1) One story I heard recently had a sixth form student unable to access a Games Development course online prospectus entry because the word “game” was universally blocked - bye bye whole branches of mathematics.

2) My mobile internet provider, before I opted out of filtering, blocked Stonewall.

3) LGBT History Month was blocked by a school’s filter as “Adult Content”.

This level of content blocking is not healthy for young people needing advice and information, particularly in a society which is unable or unwilling to provide it. Now imagine your internet provider telling you that you are not able to access the information which may help you because it’s deemed “unsuitable” and is equated with pornography. Mental health issues such as depression, self harm and suicide have been shown to disproportionately affect queer youth, largely because of the immense pressure living in a society which expects something different.

Young people have to be able to access safe spaces. For some it is the only place they will be able to get appropriate sex education. For some it will allow them to understand who they are and work to accept that sooner. For some it is about understanding that there are other ideas outside the seemingly rigid boxes of Straight, Lesbian, Gay and Bi or Man, Woman and Trans. For some it will just be knowledge that they are not alone.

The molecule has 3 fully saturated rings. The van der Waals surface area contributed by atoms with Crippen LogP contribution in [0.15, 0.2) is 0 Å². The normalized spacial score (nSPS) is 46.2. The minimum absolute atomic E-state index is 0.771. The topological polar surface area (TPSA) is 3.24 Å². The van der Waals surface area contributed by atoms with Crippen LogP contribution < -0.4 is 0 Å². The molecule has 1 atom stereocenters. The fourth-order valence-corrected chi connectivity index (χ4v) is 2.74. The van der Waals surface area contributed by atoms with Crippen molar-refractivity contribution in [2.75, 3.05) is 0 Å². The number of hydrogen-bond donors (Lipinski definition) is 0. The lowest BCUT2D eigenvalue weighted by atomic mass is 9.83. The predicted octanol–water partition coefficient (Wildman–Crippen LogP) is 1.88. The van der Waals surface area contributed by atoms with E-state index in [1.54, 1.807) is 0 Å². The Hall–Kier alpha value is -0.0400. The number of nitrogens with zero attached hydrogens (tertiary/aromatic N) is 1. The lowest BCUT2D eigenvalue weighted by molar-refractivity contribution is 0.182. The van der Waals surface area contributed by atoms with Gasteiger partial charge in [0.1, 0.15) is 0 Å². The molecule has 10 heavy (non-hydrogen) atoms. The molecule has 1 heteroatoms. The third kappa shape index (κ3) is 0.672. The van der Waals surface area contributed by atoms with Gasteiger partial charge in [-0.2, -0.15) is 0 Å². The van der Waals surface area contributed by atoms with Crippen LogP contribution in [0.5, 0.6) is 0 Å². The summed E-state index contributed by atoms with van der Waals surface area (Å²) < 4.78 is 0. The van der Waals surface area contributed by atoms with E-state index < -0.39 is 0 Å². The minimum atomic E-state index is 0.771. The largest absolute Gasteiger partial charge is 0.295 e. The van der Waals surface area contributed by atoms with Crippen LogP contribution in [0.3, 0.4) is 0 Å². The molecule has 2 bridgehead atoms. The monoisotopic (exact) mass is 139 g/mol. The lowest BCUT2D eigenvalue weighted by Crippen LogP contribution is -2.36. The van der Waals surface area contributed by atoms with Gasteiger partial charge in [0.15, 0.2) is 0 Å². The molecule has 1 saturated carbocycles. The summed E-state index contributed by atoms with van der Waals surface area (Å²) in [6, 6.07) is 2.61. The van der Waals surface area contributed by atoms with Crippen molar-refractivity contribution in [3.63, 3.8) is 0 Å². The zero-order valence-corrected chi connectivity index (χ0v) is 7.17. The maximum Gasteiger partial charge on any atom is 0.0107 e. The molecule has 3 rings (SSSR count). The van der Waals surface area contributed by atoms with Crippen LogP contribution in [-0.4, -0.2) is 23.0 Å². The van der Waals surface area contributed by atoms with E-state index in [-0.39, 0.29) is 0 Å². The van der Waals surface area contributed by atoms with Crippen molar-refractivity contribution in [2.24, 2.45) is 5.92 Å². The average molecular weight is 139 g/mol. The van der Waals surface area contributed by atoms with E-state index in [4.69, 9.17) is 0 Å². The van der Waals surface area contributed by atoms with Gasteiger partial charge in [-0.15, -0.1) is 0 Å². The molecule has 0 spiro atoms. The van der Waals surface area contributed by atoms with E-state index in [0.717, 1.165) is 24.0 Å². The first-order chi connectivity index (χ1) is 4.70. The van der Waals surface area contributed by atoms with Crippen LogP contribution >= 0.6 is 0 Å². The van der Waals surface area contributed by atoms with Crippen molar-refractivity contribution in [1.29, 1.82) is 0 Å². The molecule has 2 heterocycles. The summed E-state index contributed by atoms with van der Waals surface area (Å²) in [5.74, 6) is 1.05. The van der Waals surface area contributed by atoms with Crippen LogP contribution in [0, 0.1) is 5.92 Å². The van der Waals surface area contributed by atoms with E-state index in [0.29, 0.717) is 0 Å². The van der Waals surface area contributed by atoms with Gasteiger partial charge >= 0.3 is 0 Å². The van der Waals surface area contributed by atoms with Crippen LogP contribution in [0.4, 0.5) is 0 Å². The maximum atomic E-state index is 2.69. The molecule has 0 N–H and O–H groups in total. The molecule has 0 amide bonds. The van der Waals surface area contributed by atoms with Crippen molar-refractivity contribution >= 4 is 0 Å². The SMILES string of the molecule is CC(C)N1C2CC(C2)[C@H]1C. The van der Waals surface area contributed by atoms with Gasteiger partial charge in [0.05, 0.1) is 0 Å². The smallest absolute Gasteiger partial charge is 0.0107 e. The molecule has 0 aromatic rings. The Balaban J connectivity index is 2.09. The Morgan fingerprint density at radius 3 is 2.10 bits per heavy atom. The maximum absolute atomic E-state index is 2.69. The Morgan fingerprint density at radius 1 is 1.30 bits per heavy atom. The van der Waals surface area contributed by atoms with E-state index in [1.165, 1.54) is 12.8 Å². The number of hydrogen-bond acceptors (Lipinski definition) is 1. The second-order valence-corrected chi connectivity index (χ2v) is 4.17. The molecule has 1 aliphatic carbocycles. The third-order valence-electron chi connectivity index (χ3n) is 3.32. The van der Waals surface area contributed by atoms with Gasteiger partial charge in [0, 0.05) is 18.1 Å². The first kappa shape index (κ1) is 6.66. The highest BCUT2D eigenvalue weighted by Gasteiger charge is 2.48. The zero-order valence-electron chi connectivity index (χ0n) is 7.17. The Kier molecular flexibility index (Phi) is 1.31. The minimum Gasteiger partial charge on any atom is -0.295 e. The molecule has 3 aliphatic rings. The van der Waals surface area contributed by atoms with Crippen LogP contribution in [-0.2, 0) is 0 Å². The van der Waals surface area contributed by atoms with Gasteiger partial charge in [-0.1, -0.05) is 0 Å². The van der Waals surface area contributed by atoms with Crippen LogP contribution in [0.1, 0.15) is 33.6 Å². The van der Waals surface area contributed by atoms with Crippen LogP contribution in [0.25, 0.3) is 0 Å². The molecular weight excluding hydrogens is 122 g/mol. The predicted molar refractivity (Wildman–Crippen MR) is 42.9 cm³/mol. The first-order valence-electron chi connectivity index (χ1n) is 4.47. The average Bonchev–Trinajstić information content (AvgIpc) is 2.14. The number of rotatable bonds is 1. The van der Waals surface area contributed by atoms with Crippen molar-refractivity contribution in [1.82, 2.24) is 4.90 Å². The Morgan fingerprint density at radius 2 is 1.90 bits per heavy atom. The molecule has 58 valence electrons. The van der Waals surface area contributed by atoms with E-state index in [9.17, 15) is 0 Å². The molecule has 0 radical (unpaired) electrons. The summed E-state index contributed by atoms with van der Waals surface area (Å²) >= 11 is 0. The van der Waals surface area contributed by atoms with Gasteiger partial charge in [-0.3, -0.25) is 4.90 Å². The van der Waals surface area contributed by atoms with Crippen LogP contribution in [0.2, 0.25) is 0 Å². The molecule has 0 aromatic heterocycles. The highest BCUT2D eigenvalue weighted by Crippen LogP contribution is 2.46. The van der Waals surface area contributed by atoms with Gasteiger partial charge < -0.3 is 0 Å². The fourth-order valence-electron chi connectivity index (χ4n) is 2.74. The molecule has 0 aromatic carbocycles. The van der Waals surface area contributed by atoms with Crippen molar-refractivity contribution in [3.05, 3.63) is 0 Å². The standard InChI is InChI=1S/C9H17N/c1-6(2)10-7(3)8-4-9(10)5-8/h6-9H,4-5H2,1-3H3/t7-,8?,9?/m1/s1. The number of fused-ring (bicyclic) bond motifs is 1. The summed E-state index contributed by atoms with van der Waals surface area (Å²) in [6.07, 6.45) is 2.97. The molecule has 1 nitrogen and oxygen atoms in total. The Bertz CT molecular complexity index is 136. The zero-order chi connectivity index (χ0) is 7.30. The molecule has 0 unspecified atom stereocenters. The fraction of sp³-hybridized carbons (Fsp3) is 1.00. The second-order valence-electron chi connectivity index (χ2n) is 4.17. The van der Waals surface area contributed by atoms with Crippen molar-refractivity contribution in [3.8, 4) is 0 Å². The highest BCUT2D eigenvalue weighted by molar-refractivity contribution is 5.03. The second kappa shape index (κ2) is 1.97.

And isn’t that what Valentine’s Day is about - not being alone?

Alex Lambert is a queer geek from Manchester and if you chose him tonight, he'll take you to his favourite safe space – Bletchley Park. He tweets as @penwing.

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Comments (3)

  1. Graham Armstrong:
    Feb 14, 2011 at 03:48 PM

    A very good article, both an interesting insight and thought provoking. The ability for people to say what they like is certainly one of the founding pillars of the world wide web, excessive filtering will be catastrophic to the "anything goes" attitude which I'm proud the internet generally has!

    1. penwing:
      Feb 14, 2011 at 08:05 PM

      Thank you. I was hoping to move away from purely thinking in terms of freedom of speech, but also to recognise that freedom of association is every bit as important. Unfortunately the idea "freedom of association" didn't come into my head until this evening seeing some EU T-Shirt designs... D'Oh!

      x x

  2. Milena Popova:
    Feb 15, 2011 at 11:57 AM

    I want to write something deep and clever and meaningful in response to this, but you know what? Alex said it all. So thank you Alex for writing this, and thank you ORGZine for publishing it - a timely reminder that digital rights have a disproportionate impact on minorities and diverse groups.

This thread has been closed from taking new comments.

By Alex Lambert on Feb 14, 2011